Once developed, nickel allergy is a life-long allergy and the best way to treat it is to avoid nickel altogether. Nickel is found everywhere in our modern environment. It is used to coat other metals to give them a shiny finish, so you can find it on the surface of most metal items. Nickel is even present in many food items which may need to be avoided in more extreme cases. Stainless steel objects are generally safe, however, because any nickel that is present is bound very tightly into the metal. There are nickel testing kits available that allow you to check for nickel in items around your home.


  • Earrings make your earlobes itch or ooze
  • Jewelry gives you a rash
  • Your skin is dry, itchy, red, or blistered in areas where nickel-containing metal has touched your skin

Nickel is commonly found in: Jean snaps, buckles, orthodontics, eye glasses, schoolchair screws/nails, cellphones, jewelry, coins, keys, kitchen utensils, eye cosmetics, scissors, magnets, brass objects, chrome objects, some white or 14-kt gold jewelry, watchbands, hair clips, knitting needles, hair dye, hair spray, hair pins, dyes in socks and shoes, bra hooks, musical instrument strings, musical instruments, pens, pocket knives, razors, cosmetics containers, cigarette lighters, key rings, cupboard handles, toasters, needles, paper clips, eyelash curlers, metal buttons, doorknobs

Foods: all canned foods or foods cooked in nickel utensils, OTC vitamins, chocolate, legumes, whole grain flour, oats, soybeans, shellfish, fish, asparagus, beans, mushrooms, onions, corn, spinach, tomatoes, peas, pears, all types of nuts, raisins, rhubarb, tea, cocoa, baking powder, cabbage, sprouts, licorice, potatoes, herbal tea

Sometimes found in medications for asthma, acne, psoriasis, seborrhea, or eczema


  • Metal items like doorknobs or keys can be coated with polyurethane lacquer to prevent frequent contact.
  • Only wear jewelry or watches that are guaranteed to be nickel-free.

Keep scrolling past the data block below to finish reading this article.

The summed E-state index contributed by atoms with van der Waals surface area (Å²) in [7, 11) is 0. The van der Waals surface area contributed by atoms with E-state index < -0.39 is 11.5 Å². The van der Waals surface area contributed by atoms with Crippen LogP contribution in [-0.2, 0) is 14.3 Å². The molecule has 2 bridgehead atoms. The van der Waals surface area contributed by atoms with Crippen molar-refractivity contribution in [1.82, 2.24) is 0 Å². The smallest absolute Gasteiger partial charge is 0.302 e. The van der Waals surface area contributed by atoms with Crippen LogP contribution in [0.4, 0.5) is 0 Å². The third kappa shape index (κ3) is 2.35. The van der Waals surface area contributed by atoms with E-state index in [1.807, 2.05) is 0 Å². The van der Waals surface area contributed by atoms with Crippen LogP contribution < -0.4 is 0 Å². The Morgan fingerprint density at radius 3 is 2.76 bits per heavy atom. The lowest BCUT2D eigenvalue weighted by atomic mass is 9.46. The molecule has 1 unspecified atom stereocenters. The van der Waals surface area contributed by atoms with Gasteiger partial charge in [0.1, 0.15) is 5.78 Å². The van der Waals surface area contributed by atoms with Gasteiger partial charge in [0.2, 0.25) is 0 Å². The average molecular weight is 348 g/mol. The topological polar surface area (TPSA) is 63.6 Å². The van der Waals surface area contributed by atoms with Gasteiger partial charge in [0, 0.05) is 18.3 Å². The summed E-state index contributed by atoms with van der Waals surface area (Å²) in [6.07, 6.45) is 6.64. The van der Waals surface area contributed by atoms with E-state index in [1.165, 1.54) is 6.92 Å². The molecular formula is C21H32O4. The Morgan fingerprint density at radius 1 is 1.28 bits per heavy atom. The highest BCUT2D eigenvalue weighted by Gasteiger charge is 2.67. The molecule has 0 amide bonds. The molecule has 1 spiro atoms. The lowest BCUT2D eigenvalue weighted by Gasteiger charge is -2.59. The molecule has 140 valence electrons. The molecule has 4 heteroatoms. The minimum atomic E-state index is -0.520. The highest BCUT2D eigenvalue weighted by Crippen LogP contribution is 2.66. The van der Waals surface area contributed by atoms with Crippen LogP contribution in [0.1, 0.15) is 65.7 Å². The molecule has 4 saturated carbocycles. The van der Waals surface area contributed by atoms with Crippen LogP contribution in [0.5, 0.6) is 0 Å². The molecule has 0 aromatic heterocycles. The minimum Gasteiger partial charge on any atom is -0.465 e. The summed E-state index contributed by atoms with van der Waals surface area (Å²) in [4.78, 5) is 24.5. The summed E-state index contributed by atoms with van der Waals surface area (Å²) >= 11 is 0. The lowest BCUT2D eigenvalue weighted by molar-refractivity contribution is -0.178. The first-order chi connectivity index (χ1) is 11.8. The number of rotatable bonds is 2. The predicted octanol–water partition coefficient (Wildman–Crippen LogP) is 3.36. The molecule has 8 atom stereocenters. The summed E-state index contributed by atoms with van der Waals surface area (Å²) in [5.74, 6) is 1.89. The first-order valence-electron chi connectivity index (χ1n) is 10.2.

• Ear or body piercings increase your risk of developing nickel allergy
  • Ask your jeweler about having your good pieces of jewelry coated in a safer metal.
  • Put plastic covers on your earring studs.
  • Only wear 18 karat gold.
  • Wear a watch with a stainless steel back.
  • Use scissors, utensils and other metal items that have plastic handles
  • Wear clothing with non-metallic fasteners.
  • Especially avoid coming in contact with nickel-containing items in moist or sweaty conditions. Moisture increases the rate at which nickel leaches out of the metal.
  • Some metal objects can cause dermatitis even when in your pocket.
  • In more extreme cases, avoid eating foods rich in nickel like chocolate and fish.
  • Nickel testing kits are available for home use.

Avoid products with any of the following on the label:

  • Nickel sulfate (NiSO4)
  • nickel soluble salts;
  • nickel (Ni);
  • carbonyl nickel powder;
  • nickel alloys;
  • nickel-plating;
  • elemental nickel;
  • nickel catalyst

Those who are sensitive to nickel may also be sensitive to cobalt, chrome, or palladium!



Silicone and Dimethicone

The following is a conglomeration of the latest data regarding Silicone and Dimethicone and its toxicity and allergenicity profiles. I have not yet gone through and organized this information, but it is very helpful and interesting.

Dimethicone, a silica containing polymer is a very common skin protectant. Dimethicone may be an inferior alternative compared to paraffin and petrolatum. Dimethicone has the potential to cause an inflammatory reaction when implanted. Until further research is taken to understand the risks associated with topical application, it should be used with caution in topical products.

Please read about the difference between silicon, silicone and dimethicone

Discordant results were observed when testing five prototype polyfunctional silicone materials for skin sensitization potential in the murine local lymph node assay (LLNA) and in the guinea pig maximization test (GPMT). While all five silicone materials were consistently negative in the GPMT, the testing in the LLNA revealed weak to moderate skin sensitisation potential for four of the five test materials.(

Psoriasiform eruption when injected in HIV

Silicone granuloma formation is a relatively common problem

Exposure to silica is associated with systemic sclerosis Curr Opin Rheumatol. 2013 Mar;25(2):179-83. doi: 10.1097/BOR.0b013e32835cfc2d. Environmental risk factors in systemic sclerosis. J Biomed Mater Res B Appl Biomater. 2009 Aug;90(2):510-20. doi: 10.1002/jbm.b.31312.

Medical-grade silicone induces release of proinflammatory cytokines in peripheral blood mononuclear cells without activating T cells.

Miro-Mur, Hindié M, Kandhaya-Pillai R, Tobajas V,Schwartz S Jr,Alijotas-Reig J.

1Per our packaging suppliers.

2None have been added to our packaging or formulations.

3Creams and lotion contain 1,3 propanediol (also called propylene glycol) from Corn.

4Contains an ultrapurified cholesterol ester extract from Lanolin (Which may have very trace amounts of lanolin alcohol) that has shown NO definitive allergic reactions in patch testing done on 702 people.